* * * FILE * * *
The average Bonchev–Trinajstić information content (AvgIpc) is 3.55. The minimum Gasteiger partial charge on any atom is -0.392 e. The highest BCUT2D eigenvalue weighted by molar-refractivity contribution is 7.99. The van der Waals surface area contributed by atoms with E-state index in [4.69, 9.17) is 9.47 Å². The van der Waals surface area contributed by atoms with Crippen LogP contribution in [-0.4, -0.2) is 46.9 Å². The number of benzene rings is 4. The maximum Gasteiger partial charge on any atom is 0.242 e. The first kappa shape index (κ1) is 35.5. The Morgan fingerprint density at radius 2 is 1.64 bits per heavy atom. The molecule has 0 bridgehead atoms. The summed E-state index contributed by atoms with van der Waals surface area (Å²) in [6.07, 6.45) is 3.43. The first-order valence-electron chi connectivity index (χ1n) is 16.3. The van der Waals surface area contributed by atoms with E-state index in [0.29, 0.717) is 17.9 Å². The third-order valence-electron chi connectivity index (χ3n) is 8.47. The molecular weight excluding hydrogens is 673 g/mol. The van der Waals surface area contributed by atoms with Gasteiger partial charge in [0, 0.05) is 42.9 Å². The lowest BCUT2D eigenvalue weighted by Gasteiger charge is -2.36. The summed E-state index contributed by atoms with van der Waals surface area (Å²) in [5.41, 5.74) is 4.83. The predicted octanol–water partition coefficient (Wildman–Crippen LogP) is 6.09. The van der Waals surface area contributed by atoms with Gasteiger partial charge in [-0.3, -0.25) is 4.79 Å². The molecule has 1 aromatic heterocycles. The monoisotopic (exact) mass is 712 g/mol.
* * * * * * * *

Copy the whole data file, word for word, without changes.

The average Bonchev–Trinajstić information content (AvgIpc) is 3.55. The minimum Gasteiger partial charge on any atom is -0.392 e. The highest BCUT2D eigenvalue weighted by molar-refractivity contribution is 7.99. The van der Waals surface area contributed by atoms with E-state index in [4.69, 9.17) is 9.47 Å². The van der Waals surface area contributed by atoms with Crippen LogP contribution in [-0.4, -0.2) is 46.9 Å². The number of benzene rings is 4. The maximum Gasteiger partial charge on any atom is 0.242 e. The first kappa shape index (κ1) is 35.5. The Morgan fingerprint density at radius 2 is 1.64 bits per heavy atom. The molecule has 0 bridgehead atoms. The summed E-state index contributed by atoms with van der Waals surface area (Å²) in [6.07, 6.45) is 3.43. The first-order valence-electron chi connectivity index (χ1n) is 16.3. The van der Waals surface area contributed by atoms with E-state index in [0.29, 0.717) is 17.9 Å². The third-order valence-electron chi connectivity index (χ3n) is 8.47. The molecular weight excluding hydrogens is 673 g/mol. The van der Waals surface area contributed by atoms with Gasteiger partial charge in [0, 0.05) is 42.9 Å². The lowest BCUT2D eigenvalue weighted by Gasteiger charge is -2.36. The summed E-state index contributed by atoms with van der Waals surface area (Å²) in [5.41, 5.74) is 4.83. The predicted octanol–water partition coefficient (Wildman–Crippen LogP) is 6.09. The van der Waals surface area contributed by atoms with Gasteiger partial charge in [-0.3, -0.25) is 4.79 Å². The molecule has 1 aromatic heterocycles. The monoisotopic (exact) mass is 712 g/mol.